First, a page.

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Programs Masters degree and PhD restrictions for a specific college degree.

  1. Nov 21, 2009 #1
    Hello! How do I know which degrees grant me elegible to study a masters degree on a different study branch? For example, neuroscience, is it restricted to certain degrees? Or, is it possible to attend a special program to certify the credits needed for a particular specialization degree?
     
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  3. Nov 21, 2009 #2

    Choppy

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    The best way to answer this is by contacting the specific departments you're interested in studying at. For interdisciplinary or newer programs, the entrance requirements will likely vary from school to school. So, even if you don't know exactly which school you're interested in, start by checking the published admission requirements (which are generally available online or at least in school calendars), and if the answer isn't clear, email the department graduate or undergraduate advisor.
     
  4. Nov 21, 2009 #3
    Hi! Thanks for the reply. So, in theory, all (or most?) masters may accessible with any college degree, and under the restrictions that the department imposes? For example, someone in physics>psychology... or finance>biology, etc?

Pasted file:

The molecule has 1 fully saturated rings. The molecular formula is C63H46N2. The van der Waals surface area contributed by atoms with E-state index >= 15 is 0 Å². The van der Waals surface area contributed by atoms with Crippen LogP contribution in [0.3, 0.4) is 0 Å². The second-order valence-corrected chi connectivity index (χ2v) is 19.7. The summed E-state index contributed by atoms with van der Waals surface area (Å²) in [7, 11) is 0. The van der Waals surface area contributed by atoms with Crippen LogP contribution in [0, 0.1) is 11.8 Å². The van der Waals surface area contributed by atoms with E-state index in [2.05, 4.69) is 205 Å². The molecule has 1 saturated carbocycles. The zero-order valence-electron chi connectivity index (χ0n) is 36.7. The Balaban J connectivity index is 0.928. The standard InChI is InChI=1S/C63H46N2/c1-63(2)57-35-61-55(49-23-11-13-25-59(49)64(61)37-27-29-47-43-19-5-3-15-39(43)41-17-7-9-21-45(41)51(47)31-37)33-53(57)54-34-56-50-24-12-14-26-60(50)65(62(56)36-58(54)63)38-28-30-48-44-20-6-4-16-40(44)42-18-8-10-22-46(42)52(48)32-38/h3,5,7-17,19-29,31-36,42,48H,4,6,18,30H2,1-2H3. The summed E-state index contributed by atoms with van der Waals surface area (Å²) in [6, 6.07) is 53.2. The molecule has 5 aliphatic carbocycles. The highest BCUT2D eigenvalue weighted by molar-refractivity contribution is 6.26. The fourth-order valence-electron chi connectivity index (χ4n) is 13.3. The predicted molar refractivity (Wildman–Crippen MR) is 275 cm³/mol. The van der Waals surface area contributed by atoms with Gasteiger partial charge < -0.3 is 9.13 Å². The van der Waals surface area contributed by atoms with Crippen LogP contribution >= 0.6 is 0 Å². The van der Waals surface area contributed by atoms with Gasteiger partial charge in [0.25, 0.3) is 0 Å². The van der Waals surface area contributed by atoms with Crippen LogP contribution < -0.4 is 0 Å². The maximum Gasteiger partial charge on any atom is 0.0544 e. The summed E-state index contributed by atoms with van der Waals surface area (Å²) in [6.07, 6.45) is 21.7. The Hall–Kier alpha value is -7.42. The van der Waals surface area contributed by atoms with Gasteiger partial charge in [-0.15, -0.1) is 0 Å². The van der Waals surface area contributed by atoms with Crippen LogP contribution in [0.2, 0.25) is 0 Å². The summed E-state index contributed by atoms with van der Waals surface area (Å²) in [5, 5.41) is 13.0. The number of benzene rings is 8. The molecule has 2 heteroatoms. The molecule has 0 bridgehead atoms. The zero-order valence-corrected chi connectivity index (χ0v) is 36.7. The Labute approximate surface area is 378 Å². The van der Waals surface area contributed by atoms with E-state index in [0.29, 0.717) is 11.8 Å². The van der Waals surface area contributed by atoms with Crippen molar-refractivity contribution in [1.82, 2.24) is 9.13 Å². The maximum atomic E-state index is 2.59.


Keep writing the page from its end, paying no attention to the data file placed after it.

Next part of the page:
5. Nov 22, 2009 #4

    Choppy

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    I'm not sure that's the best way to look at it.

    Graduate studies require a solid foundation in the subject matter. Thus, if you want to enter a psychology graduate program you need a psycholgy undergraduate degree. That would be the general rule, to which there may be exceptions. In some cases one can cross over from related programs. For example, one may be able to enter a physics graduate program with an undergraduate degree in engineering or mathematics, provided one has an acceptable (as determined by the graduate admissions process) number of courses in physics.

    Graduate programs in subjects like neuroscience are interdisciplinary and may take students from an array of undergraduate majors: physics, biology, computer science, psychology, mathematics, etc. - often depending on the particular focus of the program.

    The take home message is this: don't assume that you can cross over from one subject to another. Do your homework and as soon as you may be interested in a given program for graduate study, figure out what the entrance requirements are for it.
     
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